One reason is there’s always the risk that Putin would lose. Putin has never held a political debate with an opponent during an election campaign. Elections are inherently uncertain and that’s what makes them interesting. We don’t know what would happen if Putin had to debate Navalny, for example. I would pay money to see that. I think that would be very entertaining. That’s one big reason, I think why, the Kremlin has been unwilling to allow the kinds of unfettered competition that you would really see in a democracy even though, Putin has been relatively popular.
On the other hand, United Russia, the pro-government party, has struggled at times to win even a majority of votes given a very unlevel playing field even with all the advantages they have. For example, in 2016 they got 48% of the vote that meant that a lot of Russians did not vote for the governing party and voted for some of the kind of faux opposition parties like the Communist Party of the Russian Federation, the Nationalist Party, and then there’s a third also Kremlin friendly party which the Kremlin allows to exist in the parliament and people often use as a way to protest against the government.
Now you have an example in the book that demonstrates how the Kremlin can sometimes go too far in terms of repression during an election and how it can undermine their goals of holding elections in the first place. And it was the December 2011 election. Can you tell us just a little bit about that and what went wrong?
This is precisely the reason why elections make autocrats nervous. So, in 2007, the United Russia Party was zooming along. They had a two-thirds majority in parliament. The economy was booming. Four years later in 2011, the economy was still doing okay, but growth was slowing. But that year Putin, who had stepped down as president and was the prime minister, had recently announced that he was planning to return to the presidency which made a lot of Russians quite nervous. And when the election was held United Russia got 49% of the vote which translated into a majority, but there were claims of fraud and the political opposition was able to hold a rally one week after the elections that drew about 60,000 people into the center of Moscow.
And it caught everybody off guard. It caught opposition politicians off guard. It caught the Kremlin off guard. It caught the media off guard and it caught political observers like me off guard. So, this is precisely the kind of event that makes elections quite dangerous for autocrats and the protests continued for about six months before they lost steam. And the Kremlin eventually cracked down very hard on opposition figures to send home a message that there would be no trying to negate or overturn the parliamentary elections of 2011 or the presidential elections of 2012.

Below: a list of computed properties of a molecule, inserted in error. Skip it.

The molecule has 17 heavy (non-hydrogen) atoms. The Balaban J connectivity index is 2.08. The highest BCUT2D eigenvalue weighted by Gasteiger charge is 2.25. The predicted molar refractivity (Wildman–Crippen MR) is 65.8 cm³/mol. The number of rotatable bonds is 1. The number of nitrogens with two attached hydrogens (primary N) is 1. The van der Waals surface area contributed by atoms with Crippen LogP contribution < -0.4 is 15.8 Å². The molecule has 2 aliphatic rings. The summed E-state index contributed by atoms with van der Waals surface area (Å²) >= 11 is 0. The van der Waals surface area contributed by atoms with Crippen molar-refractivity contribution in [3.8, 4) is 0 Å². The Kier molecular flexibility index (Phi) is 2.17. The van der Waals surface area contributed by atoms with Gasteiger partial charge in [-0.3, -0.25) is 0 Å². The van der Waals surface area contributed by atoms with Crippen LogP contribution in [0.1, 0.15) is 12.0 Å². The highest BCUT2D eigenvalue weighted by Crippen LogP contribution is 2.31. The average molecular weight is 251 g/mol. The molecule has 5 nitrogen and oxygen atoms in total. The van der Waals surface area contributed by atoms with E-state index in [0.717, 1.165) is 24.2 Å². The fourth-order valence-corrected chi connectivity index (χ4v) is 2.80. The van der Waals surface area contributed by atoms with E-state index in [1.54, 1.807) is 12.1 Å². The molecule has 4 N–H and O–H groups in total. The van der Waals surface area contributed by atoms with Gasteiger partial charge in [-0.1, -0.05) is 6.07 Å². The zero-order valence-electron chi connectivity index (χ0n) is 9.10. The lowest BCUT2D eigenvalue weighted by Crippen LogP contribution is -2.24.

So, Tim, we’re talking about Russia as an autocracy. We’re describing it that way. And that’s, the way that most political commentators, the way most academics refer to Russia. We’re not going out on the ledge by saying that. But I’d like to know how has Russia changed from the Soviet era in terms of opportunities to hold protests like the one you just described? They now have elections. It seems like maybe there’s more space, but we still describe it as a very repressive environment. What’s the difference between Soviet Russia and Putin’s Russia today?
So, there are still large differences between Soviet era Russia and Putin’s Russia. Let me set aside the Gorbachev era, a really unique moment in Soviet history, and talk about the kind of Khrushchev, Brezhnev era of mature communism and there the opportunities for protests were basically zero. The most famous protest occurred when a handful of intellectuals took to the streets of Red Square in 1968 to protest the Soviet invasion of Czechoslovakia, in 1962 there had been also a protest in Novocherkassk which resulted in by many accounts several hundred deaths, but the number of meaningful protests that could take place in Russia you can count really on one hand or two hands.
Whereas, even today where in the last year restrictions on political activity and protests have really dramatically increased and really changed state society relations in Russia. You still have some individual protests. And it’s important to remember that for much of Putin’s period protests were something that a majority of Russians support. If you ask Russians, ‘Do you think that people should have the right to engage in peaceful collective action, the overwhelming majority support them?’ So, there is a lot of support for the right to hold protests in Russia. It’s just been drastically circumscribed within the last year.